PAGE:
Modern, Fine Art Society, Edinburgh ****
The 140th Annual Members Exhibition of the Royal Scottish Society of Painters in Watercolour, online ****
To call a show simply Modern is a bit daring. The word has so many connotations and some are a bit vexatious. Nevertheless, that is what the Fine Art Society has done and the result is a refreshing angle on the topic. The show consists of around 30 works, some large but many on paper and by artists ranging from FCB Cadell to the late John McLean. He is indeed the most overtly modern, but the word comfortably embraces them both. He and Cadell really sit quite comfortably side by side. The Cadell is a very pretty little watercolour of Iona with blue slate roofs and a view towards Mull. The two McLeans are perhaps a little less familiar. One from the 1970s is a minimal composition of bands of colour on unprimed canvas, the other, from the 80s, is a wide horizontal in fiery yellow and gold. Philip Reeves’s Nocturnal Shore is even more an unfamiliar kind of image for him. Dating from 1962, it is still recognisably a landscape, or at least includes landscape forms rather than the more abstract geometry of his later work.
A group of seven paintings, all quite large, by Barbara Balmer make a centrepiece and are a special treat. White Window is a lovely example of her quiet and very particular poetry. It represents the windowed corner of a garden room. Two pot plants intertwine their vivid green leaves in eloquent contrast to the dark green of an evergreen tree standing outside the white framed windows. In the garden beyond, it is snowing. It is all wonderfully understated and here, as in Night, for instance, a picture of garden at night time, she balances an abstract sense of pattern with the delicate evocation of quite specific poetic mood. You do wonder, however, what prompted Despair, a large drawing of a lay figure curled up on the ground in a pose that does indeed vividly convey that emotion. The fact that it is a lay figure, not a person, subtly distances the intensity of feeling without diminishing its real import.
Works like these ought not to be unfamiliar, but this remarkable artist was not as well known in her lifetime as she should have been. Another artist whose reputation has grown posthumously is Robert Henderson Blyth, not least because of his war drawings. There are five of them here, all done during the invasion of Normandy in 1944. They are full of energy and although clearly made in difficult circumstances, remarkably complete. An ink and watercolour drawing of an ambulance crossing a bridge is particularly striking. Ian Fleming was also in Normandy in 1944 and he too took his drawing materials to war. Battlefield, a wrecked German tank, a ruined building and a distant line of trees stripped of leaves and branches, is a vision of desolation reminiscent of Muirhead Bone’s drawings of the Western Front in the previous war.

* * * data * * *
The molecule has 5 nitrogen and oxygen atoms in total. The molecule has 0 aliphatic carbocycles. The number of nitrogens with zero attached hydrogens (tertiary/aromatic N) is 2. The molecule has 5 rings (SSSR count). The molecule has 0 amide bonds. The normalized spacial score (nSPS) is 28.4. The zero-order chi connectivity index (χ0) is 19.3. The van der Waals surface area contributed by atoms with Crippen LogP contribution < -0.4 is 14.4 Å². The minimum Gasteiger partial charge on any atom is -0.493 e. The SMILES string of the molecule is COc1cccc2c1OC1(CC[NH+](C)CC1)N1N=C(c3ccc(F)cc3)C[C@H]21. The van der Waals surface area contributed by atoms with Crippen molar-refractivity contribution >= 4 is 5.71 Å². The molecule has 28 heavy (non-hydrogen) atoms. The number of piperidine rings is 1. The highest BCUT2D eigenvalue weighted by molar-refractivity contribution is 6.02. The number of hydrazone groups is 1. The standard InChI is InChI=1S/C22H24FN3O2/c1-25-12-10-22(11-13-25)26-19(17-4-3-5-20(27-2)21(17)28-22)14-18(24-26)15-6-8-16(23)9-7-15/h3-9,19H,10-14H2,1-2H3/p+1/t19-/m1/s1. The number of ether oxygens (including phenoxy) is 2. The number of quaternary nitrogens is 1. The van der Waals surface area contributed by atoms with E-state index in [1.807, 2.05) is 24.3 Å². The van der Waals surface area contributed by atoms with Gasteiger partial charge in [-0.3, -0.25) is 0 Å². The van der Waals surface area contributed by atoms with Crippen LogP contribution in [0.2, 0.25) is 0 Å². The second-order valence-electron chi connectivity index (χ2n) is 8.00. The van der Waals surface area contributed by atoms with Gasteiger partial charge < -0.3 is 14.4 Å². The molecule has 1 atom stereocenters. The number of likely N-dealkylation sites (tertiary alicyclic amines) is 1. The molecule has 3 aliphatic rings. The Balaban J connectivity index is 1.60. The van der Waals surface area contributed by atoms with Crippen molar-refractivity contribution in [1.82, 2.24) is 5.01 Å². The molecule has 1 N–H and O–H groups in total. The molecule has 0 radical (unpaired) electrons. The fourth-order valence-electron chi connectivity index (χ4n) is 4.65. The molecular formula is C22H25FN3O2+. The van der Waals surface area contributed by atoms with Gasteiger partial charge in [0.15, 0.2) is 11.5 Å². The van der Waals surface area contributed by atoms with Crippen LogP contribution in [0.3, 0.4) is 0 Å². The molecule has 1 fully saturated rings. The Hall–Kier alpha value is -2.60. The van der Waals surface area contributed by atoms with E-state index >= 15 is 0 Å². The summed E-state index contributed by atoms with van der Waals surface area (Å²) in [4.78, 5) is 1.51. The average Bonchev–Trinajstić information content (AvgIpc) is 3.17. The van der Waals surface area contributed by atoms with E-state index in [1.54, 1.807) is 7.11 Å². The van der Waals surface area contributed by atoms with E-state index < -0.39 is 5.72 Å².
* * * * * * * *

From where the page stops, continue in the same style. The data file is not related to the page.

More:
Draughtsmanship was still a given with this wartime generation. You see it in Ian Fleming’s beautiful watercolour of boats beside Loch Long, but even he and Henderson Blyth would have to yield primacy to James Cowie, a master draughtsman in the classical tradition. His draughtsmanship is represented here by four pencil studies, two of heads and two of figures. Three of them are identifiable as studies for finished paintings, for he worked like a renaissance master. A highly finished seated figure is for his Outdoor School of Painting, a girl’s head is for Intermission and a naked female figure is for his wonderful painting, the Evening Star. A female nude by William McCance comes close to Cowie in accomplishment, but it has distinct overtones of Cubism. Anathema to Cowie but also surely modern. Also by McCance, and unequivocally modern, too, is a splendid cubist piper.